Bariatric Surgery Reduces Cardiovascular Health Risks

Study Shows Fewer Cardiovascular Health Events

posted by Bariatric Skinny Editorial Team
filed under Bariatric Surgery postings

In a study conducted as part of the Swedish Obese Subjects (SOS) research program, bariatric surgery was shown to reduce cardiovascular deaths and cardiovascular health events, such as heart attack (acute myocardial infarction) and stroke, in obese patients more than usual care alone.

The study consisted of two groups of patients: one group of 2,010 obese patients who had bariatric surgery and a second (control) group of 2,037 obese patients who received the normal, non-surgical care.  The participants ranged in age from 37 to 60 and had a BMI (body mass index) of at least 38 for women and 34 for men.  The breakdown of the types of bariatric surgeries used was: 13.2% gastric bypass, 18.7% gastric banding and 68.1% vertical banded gastroplasty.  The control group received the standard care provided to obese patients in the Swedish primary health system.  December 31, 2009 was the date of analysis for the study and the patient follow-up date had a median of 14.7 years at that point.

The study’s results showed encouraging cardiovascular benefits associated with bariatric surgery.  Of the 2,010 patients that underwent a bariatric procedure, 28 had a cardiovascular-related death, compared to the 49 out of 2,037 control group participants that suffered a cardiovascular death.  Similarly, the number of participants that had their first heart attack (acute myocardial infarction) or stroke was lower in the surgery group: 199 surgery patients versus 234 control group patients.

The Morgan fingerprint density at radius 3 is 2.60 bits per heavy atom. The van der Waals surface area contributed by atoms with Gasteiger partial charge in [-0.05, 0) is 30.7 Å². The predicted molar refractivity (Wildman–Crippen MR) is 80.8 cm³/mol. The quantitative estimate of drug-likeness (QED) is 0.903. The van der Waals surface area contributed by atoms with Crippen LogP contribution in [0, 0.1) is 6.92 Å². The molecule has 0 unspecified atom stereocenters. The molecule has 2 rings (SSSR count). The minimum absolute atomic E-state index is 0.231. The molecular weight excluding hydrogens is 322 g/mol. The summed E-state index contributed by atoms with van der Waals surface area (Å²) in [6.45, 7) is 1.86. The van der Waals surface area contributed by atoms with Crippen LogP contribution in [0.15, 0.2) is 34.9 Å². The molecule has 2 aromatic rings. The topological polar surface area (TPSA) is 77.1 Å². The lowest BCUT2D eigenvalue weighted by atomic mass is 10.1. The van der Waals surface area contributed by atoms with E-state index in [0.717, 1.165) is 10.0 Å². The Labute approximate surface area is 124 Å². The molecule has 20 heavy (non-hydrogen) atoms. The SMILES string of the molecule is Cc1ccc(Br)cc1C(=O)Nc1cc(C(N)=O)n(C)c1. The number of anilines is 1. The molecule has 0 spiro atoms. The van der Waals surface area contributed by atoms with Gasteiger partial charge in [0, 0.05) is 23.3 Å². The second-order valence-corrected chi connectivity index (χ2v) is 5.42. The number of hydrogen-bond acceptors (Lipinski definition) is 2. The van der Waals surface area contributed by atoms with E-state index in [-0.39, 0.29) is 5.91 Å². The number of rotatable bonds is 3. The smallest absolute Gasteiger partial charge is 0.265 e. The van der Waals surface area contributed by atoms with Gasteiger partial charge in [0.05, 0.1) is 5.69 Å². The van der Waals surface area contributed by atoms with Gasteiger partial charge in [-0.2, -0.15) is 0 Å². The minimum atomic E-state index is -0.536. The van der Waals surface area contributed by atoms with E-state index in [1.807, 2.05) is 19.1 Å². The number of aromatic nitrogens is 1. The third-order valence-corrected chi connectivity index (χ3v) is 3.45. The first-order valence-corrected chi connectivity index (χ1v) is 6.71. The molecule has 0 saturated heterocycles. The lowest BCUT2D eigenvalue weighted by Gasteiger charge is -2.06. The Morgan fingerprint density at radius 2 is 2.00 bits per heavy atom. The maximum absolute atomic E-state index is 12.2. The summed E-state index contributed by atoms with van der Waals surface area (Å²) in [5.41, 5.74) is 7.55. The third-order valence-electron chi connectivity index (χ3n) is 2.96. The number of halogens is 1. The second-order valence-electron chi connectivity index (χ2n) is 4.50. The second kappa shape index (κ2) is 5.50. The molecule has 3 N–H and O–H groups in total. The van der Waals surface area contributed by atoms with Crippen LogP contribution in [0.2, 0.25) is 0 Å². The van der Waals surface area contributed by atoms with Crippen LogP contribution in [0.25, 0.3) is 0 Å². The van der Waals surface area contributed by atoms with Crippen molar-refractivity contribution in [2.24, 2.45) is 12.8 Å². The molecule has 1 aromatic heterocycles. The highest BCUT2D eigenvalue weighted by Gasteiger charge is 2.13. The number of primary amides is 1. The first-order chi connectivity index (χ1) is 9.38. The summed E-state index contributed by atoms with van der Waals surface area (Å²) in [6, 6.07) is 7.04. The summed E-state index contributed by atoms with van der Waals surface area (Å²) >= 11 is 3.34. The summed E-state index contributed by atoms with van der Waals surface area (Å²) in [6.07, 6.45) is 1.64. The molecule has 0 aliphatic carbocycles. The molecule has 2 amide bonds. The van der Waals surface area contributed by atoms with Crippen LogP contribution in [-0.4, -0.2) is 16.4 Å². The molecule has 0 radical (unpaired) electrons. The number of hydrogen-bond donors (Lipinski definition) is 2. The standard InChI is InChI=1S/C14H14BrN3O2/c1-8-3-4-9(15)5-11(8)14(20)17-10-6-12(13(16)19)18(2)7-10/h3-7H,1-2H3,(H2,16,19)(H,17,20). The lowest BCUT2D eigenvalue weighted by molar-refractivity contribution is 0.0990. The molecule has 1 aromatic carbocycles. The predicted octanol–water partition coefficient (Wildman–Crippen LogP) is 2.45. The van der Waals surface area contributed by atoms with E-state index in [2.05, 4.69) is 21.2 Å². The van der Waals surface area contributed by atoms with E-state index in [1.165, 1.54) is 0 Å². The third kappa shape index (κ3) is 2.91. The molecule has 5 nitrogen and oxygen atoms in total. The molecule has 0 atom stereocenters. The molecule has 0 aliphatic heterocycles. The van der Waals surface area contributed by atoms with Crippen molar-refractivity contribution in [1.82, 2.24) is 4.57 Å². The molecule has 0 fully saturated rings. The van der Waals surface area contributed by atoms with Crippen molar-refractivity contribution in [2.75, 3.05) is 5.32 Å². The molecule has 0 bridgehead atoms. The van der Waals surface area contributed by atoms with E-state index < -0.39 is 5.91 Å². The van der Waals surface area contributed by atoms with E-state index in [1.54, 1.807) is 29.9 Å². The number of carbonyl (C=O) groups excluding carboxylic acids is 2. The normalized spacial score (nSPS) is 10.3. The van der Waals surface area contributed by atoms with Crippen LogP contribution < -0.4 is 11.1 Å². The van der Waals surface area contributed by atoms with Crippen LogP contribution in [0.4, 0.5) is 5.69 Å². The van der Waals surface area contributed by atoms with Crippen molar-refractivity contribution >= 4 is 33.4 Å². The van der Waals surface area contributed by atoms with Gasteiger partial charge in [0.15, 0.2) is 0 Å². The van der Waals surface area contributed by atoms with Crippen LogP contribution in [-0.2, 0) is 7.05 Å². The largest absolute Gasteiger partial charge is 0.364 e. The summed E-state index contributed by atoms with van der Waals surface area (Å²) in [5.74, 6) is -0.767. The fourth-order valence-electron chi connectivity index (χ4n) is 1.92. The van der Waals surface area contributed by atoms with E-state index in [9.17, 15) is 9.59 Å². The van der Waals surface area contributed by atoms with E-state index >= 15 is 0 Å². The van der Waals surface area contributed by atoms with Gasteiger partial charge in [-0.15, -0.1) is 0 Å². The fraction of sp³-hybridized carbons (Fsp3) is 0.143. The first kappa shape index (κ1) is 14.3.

Interestingly, in analyzing the study’s results the researchers saw no significant relationship between weight loss and lower risk of cardiovascular health events.  There was no evidence that a lower BMI, smaller body measurements or other metabolic variables affected the likelihood of having a heart attack or stroke.  However, importantly, the analysis did reveal a connection between higher baseline levels of insulin and reduced cardiovascular event risk in bariatric surgery patients.  Other studies have shown that bariatric procedures can reduce or eliminate diabetes, and raise baseline insulin levels in patients, so it may be this beneficial diabetic effect leading to the cardiovascular risk reduction.

The study was run by the SOS secretariat at the University of Gothenburg, Institute of Medicine, in Sweden.  The study was conducted at 480 health care centers and 25 surgical facilities in Sweden.

Source:  The Journal of the American Medical Association

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